Saturday, February 20, 2016

Considering Caffeine Intake TTC

Our typical Saturday morning involves waking up at about 7, then heading to the local Starbucks around 9 to enjoy some coffee and either catch up on work or a good book. This originally became our weekend routine when I was working on finishing my dissertation last Spring (thankfully, that beast is no longer part of our Saturday routine -- that was stressful to finish!). 

A few friends have mentioned in the past that they don't know how we wake up so early on our day off. Although we do "sleep in" a bit in comparison to our typical weekday, rising at 7 rather than 5:45, we end up getting out of bed significantly earlier than we used to before we had a routine. This took a little time to adjust. But now we prefer this routine -- it mimics the suggestion that it is easier to get out of bed on weekdays when you keep your sleep schedule roughly the same on the weekends. After making this our routine for several months (and I was no longer burning the midnight oil to finish my dissertation) we found it was so much easier to wake up on weekdays. Although we love our sleep, it is much better to get up earlier and enjoy a few more hours of daylight on the weekends. 

It is such a nice thing to look forward to now on our weekends. We plan out what we would like to do --  I recently joined a womens book club, so this is an excellent opportunity to get caught up on the next book I need to read. My husband enjoys catching up on his newest comic book or a podcast. 

One thing I realized was the suggestion to cut down (or completely cut out) caffeine while trying to conceive -- does that mean I have to now opt for herbal tea on our Saturday mornings? Many of the other adjustments, like cutting out alcohol (I don't drink at all, so that was no problem!) or lunch meat (I consume very little lunch meat typically) was easy. Not wanting to completely cut out my morning cup of coffee until we have officially confirmed pregnancy, I explored what this meant for my morning caffeine intake.

How much caffeine while TTC?

Several different sources [The Bump] [American Pregnancy] suggested 200 milligrams of caffeine intake to be a safe upper limit of caffeine intake. Others [] just have very vague "be as conservative as possible" intake guidelines. Previous research suggests any daily intake above 200 milligrams significantly increases the risk of miscarriage.

Comparing Options at Popular Coffee Chains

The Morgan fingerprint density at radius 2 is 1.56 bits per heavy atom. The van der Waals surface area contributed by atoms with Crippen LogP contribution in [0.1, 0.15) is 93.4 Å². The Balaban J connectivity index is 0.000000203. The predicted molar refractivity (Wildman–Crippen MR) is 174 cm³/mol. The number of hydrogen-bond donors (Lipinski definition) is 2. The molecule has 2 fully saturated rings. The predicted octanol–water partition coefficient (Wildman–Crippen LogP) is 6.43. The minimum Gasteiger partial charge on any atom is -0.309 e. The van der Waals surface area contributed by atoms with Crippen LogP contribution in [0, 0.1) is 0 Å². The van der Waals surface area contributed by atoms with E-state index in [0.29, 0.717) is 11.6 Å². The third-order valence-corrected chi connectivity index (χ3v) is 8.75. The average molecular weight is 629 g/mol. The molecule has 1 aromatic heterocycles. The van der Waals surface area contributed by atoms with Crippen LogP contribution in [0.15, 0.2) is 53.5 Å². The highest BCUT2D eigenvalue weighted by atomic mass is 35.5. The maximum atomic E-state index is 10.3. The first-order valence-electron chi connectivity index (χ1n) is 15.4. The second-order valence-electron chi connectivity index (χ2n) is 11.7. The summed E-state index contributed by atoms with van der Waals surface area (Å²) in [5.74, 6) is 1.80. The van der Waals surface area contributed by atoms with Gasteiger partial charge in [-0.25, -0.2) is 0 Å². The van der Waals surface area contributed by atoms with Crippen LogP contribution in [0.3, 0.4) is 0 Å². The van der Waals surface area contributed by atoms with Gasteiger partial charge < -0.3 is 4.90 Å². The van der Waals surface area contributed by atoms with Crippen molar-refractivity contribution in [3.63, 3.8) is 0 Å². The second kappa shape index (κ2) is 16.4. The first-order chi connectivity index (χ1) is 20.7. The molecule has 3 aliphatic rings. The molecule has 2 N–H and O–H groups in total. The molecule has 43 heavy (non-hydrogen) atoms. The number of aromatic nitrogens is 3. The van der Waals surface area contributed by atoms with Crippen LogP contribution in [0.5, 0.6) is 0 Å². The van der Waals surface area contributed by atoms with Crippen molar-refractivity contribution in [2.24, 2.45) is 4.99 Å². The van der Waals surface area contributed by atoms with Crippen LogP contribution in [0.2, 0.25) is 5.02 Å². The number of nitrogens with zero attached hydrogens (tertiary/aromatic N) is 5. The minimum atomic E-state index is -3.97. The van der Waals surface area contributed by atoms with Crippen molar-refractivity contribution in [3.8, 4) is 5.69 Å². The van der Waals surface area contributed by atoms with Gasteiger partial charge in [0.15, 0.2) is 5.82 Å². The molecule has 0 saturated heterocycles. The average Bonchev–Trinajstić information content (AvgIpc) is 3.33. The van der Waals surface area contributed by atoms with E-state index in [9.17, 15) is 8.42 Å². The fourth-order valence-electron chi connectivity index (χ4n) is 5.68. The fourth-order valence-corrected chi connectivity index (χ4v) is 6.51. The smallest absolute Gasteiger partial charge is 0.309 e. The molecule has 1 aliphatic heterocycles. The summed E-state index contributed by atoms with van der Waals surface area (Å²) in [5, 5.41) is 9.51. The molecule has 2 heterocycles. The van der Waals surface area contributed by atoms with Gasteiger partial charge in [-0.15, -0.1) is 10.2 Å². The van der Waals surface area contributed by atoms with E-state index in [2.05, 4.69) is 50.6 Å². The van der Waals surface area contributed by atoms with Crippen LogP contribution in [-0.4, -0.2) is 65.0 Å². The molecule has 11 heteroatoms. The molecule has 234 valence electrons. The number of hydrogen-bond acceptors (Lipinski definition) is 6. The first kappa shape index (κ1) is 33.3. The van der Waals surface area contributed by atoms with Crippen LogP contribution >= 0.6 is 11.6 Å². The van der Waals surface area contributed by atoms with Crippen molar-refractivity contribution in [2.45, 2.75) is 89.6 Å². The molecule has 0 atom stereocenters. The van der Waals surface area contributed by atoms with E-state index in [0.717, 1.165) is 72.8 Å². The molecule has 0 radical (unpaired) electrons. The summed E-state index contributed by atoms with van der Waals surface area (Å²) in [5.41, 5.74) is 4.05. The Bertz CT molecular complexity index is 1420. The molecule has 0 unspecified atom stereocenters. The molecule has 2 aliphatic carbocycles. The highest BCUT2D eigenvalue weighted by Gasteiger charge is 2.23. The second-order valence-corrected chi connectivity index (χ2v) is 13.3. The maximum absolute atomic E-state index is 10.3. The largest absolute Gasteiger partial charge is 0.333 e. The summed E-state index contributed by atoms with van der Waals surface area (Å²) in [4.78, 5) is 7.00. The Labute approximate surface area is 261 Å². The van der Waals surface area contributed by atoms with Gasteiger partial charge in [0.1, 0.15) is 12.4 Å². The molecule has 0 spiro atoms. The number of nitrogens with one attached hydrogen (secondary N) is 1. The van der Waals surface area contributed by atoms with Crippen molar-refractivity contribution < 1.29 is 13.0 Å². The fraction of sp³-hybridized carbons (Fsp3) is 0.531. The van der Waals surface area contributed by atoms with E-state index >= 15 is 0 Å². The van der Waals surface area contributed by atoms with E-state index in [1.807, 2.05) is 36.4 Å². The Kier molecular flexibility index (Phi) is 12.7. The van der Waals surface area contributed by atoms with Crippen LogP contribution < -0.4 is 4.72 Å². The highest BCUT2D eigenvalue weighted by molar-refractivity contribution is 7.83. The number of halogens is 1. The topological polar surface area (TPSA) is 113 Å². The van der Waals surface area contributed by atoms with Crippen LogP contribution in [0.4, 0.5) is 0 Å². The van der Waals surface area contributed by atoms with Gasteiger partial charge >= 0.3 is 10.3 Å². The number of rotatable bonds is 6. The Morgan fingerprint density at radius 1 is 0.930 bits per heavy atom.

We created the following charts for both coffee and non-coffee options at popular coffee chains to provide a guide of the safest and riskiest options at each chain. You will notice across all of the chains, even small sizes of regular brewed coffee are over the 200mg limit (with the exception of Tim Hortons). It is also important to remember that darker/robust roasts tend to have slightly lower caffeine content than lighter/blonde roasts.

Have you cut down your caffeine intake while trying to conceive? Are you surprised to see caffeine levels in similar drinks differ significantly between these chains?

Note: These are recommended levels based on previous research on caffeine level use in women trying to conceive. If you have struggled with miscarriage or pregnancy complications in the past, consult with your physician to determine what caffeine level (if any) is safe during the process of trying to conceive. 

Thursday, February 18, 2016

Recent Reads

A selection of blog posts I read over the last week.
  • Organizing Our Home Office from Young House Love. I've followed Young House Love for some time now and I love how they blend great style with functionality. I am currently considering how to make my desk space more functional -- would love for it to be this gorgeous!
  • Co-Sleeping, You Are Not the One from The Random Adventures of Geek Dad. This is a newer parenting blog I recently discovered. Co-sleeping is definitely a hot parenting topic right now and something we haven't made a decision on, yet. Blogger Alex shows how they modified their bedroom setup to accommodate a crib next to the bed.
  • Love is a verb. from Coffee + Crumbs. Ashlee, a mom of two, talks about how the addition of a second baby really made co-parenting with her partner more difficult. We have started discussing how the addition of a third member of our family will be different, but know we will have no appreciation of how much that will change our relationship and marriage after a baby (+sleep deprivation, stress). 

Sunday, February 14, 2016

A Helpful Form to Prepare For Preconception Genetic Testing

Genetic testing prior to conception can easily identify known genetic risks prior to conception. This is important because many of the inherited diseases which can be fatal in childhood can now be easily avoided, if you know your risks and the options for conception without passing along fatal genes.

Some of these diseases include:

Cystic Fibrosis
Cystic fibrosis is a life-threatening, genetic disease that causes persistent lung infections and progressively limits the ability to breathe. In people with CF, a defective gene causes a thick, buildup of mucus in the lungs, pancreas and other organs. In the lungs, the mucus clogs the airways and traps bacteria leading to infections, extensive lung damage and eventually, respiratory failure. In the pancreas, the mucus prevents the release of digestive enzymes that allow the body to break down food and absorb vital nutrients.

A baby with Tay-Sachs disease appears healthy at birth, and seems to be developing normally for a few months. Symptoms generally appear by six months of age. While symptoms vary from one child to the next, there is always a slowing down of development. Gradually, Tay-Sachs children lose motor skills and mental functions. Over time, the child becomes blind, deaf, mentally retarded, paralyzed and non responsive to the environment. Tay-Sachs children usually die by age five.

Children with Tay-Sachs disease lack a vital enzyme, hexosaminidase A (Hex-A). Hex-A is needed for the body to break down a fatty waste substance found in brain cells. Without Hex-A, this substance accumulates abnormally and causes progressive damage until the nervous system can no longer sustain life.

Sickle Cell Disease